He needed to sing his sadness to God.

And he is. For really, the first time since she left us.

And I am painting with the girls and we are telling stories and all I want them to know is that they are loved and we would always choose them, but do they see the beauty of what God is doing with the brushes we have given over.

They say yes, and they mean it. I’m happy because I see that they really do. But I’m sad because I was a little girl with little dolls and I thought things looked a certain way but now I’m big, and I can see the way we hurt each other. I didn’t see that before, when I was little and she sat beside me. Perfectly, in the seat.

As we gather our things to leave our painting adventure, I am wistful. I’ve been watching their eyes as they paint, and they are so intent. So convinced and purposeful. Just how I am. And I do hope that once those beautiful pieces are put through the fire they will come out how they imagined them. But they probably won’t, and that’s ok too. They always get brighter and shinier anyway I tell them.

The girls have run out of the shop and are speaking to a sweet man when I leave. I hear one of them say, “It’s us,” only I don’t know what is, so I lean over and see the most exquisite sketch. He has been here a few minutes and saw my sweet children and their friends and decided to draw them and give it to me. He has a twinkle in his eye like he’s an angel and all of my kids hug him and I don’t know why but I want to cry. All I manage to get out is to tell him that their father is a musician and he is on the road and it’s the first time he’s missed their birthday and we’re all so sad. I tell him we have been working and we both missed things this year and it was hard and I get quieter. The girls love him so we talk for a bit, and he’s a very, very good artist. He hands me the drawing when it’s done and I see his name, very small, on the bottom of the image. But it’s a last name, so I ask his first.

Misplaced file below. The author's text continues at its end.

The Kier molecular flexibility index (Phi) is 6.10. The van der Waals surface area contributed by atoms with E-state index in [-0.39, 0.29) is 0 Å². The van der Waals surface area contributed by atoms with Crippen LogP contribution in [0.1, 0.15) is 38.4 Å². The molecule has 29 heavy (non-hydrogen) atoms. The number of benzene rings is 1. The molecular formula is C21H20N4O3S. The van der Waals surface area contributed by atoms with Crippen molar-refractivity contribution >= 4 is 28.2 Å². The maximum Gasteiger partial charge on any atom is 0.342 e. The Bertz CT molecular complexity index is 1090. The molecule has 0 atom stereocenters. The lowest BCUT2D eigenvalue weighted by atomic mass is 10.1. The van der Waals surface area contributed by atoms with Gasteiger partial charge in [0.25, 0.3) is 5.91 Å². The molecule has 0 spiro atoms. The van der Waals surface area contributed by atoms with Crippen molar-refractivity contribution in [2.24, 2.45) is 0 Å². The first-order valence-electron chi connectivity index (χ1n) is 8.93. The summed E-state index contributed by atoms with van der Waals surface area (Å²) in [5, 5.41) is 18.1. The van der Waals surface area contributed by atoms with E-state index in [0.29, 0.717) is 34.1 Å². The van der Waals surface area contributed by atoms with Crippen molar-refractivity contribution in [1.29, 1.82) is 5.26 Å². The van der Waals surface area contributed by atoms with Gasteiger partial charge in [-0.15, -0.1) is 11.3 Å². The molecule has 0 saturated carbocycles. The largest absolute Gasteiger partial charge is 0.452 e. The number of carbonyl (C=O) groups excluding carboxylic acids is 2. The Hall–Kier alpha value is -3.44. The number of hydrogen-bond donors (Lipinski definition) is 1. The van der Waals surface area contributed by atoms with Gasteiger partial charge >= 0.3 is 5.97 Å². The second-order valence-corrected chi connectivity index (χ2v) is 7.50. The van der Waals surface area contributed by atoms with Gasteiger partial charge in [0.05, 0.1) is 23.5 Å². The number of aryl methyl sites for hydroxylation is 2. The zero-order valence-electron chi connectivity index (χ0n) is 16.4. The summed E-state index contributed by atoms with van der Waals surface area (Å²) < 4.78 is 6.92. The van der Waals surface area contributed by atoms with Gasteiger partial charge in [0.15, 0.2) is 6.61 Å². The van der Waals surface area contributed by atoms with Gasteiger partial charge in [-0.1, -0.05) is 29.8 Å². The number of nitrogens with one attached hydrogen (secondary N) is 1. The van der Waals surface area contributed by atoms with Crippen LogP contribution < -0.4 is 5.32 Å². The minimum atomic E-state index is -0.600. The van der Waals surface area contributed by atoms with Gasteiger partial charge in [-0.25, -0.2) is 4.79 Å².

“Jimmy.” he says with a smile.

I look back down and then I can see the letters come into focus.

Gentry.

He speaks, explaining I might have heard of his farm, and I forget that I can’t really see God with my own eyes because I know in this moment that He Himself has chosen to speak to me.

I am weak with love, knock-kneed and speechless that I am being wooed by the King. Mr. Gentry doesn’t even know that Jesus is speaking with his pencil and his twinkling eyes, but I do. I do.

“Yes sir. I do know your farm. And this is the first year I haven’t been able to come with my children. We love it there.”

He smiles. It’s a very popular place in this area, with thousands of visitors. I couldn’t put all of it into words before I got to my car, but when I did I got choked up and I stilled myself. Stilled the thoughts that had been haunting me about my mothering and all of my sketches, and I just listened. He spoke. I didn’t hear Him, I just felt the words enter my mind and heart and I knew them to be true.

When you are doing what I’ve asked you to do, love, you don’t have to worry about getting them to the farm. I’ll bring you the farmer instead. And when you think you have lost sight of all your sketches, just know that it’s alright. I know where they go, and what is right, and I will never leave you. Not in a hundred tomorrows or a thousand yesterdays.

I stared at the image, with its smeared edges and minimal detail, and in a way I can’t articulate, I felt something in my spirit that shook me so hard I cried.

Let go the grief. The sorrow. Release the anger and the plans set in stone and all the things you whispered, “never” to. Because I hold this in my hand the way he did in his. I watch and I draw, even when you don’t know. And I am concerned with all things that concern you.

My tight grip has loosened, Lord, and I surrender this season to you. You have shown me in such a magnificent way that I don’t want to sketch the way I used to. I saw something much more powerful today, and Lord if it’s your will, would you allow me, every now and then, to see a corner of one of your masterpieces? From your view, looking in?

Because I was so blessed to know I was watched over. And the sketches from an all-knowing, all-consuming, all-loving and mighty God must be rather spectacular.

How much I feel like a little girl again tonight.

Not planning, not drawing. Just sitting and enjoying the drive with my Father.

You make all things beautiful, Lord, and I love you. Thank you for letting me touch your hem this afternoon…

It will never, never, be forgotten.

~Soli Deo Gloria~